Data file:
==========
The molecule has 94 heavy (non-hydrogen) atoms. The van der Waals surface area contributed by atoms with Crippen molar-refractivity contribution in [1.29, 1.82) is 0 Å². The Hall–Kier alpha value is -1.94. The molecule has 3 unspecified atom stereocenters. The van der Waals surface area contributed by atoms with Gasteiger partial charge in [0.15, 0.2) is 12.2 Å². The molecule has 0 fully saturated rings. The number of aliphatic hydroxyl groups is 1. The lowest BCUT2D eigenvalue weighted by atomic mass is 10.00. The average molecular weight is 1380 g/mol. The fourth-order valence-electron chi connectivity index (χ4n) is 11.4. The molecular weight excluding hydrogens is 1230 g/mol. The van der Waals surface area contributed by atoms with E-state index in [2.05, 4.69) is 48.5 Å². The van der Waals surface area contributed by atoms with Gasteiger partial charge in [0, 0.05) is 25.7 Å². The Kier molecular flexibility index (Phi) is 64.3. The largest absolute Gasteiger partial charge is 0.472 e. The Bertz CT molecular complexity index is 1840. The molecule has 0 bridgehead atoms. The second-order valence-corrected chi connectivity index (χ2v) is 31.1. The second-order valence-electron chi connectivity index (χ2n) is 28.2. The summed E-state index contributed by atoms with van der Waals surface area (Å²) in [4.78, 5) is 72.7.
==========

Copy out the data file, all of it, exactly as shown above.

The molecule has 94 heavy (non-hydrogen) atoms. The van der Waals surface area contributed by atoms with Crippen molar-refractivity contribution in [1.29, 1.82) is 0 Å². The Hall–Kier alpha value is -1.94. The molecule has 3 unspecified atom stereocenters. The van der Waals surface area contributed by atoms with Gasteiger partial charge in [0.15, 0.2) is 12.2 Å². The molecule has 0 fully saturated rings. The number of aliphatic hydroxyl groups is 1. The lowest BCUT2D eigenvalue weighted by atomic mass is 10.00. The average molecular weight is 1380 g/mol. The fourth-order valence-electron chi connectivity index (χ4n) is 11.4. The molecular weight excluding hydrogens is 1230 g/mol. The van der Waals surface area contributed by atoms with E-state index in [2.05, 4.69) is 48.5 Å². The van der Waals surface area contributed by atoms with Gasteiger partial charge in [0, 0.05) is 25.7 Å². The Kier molecular flexibility index (Phi) is 64.3. The largest absolute Gasteiger partial charge is 0.472 e. The Bertz CT molecular complexity index is 1840. The molecule has 0 bridgehead atoms. The second-order valence-corrected chi connectivity index (χ2v) is 31.1. The second-order valence-electron chi connectivity index (χ2n) is 28.2. The summed E-state index contributed by atoms with van der Waals surface area (Å²) in [4.78, 5) is 72.7.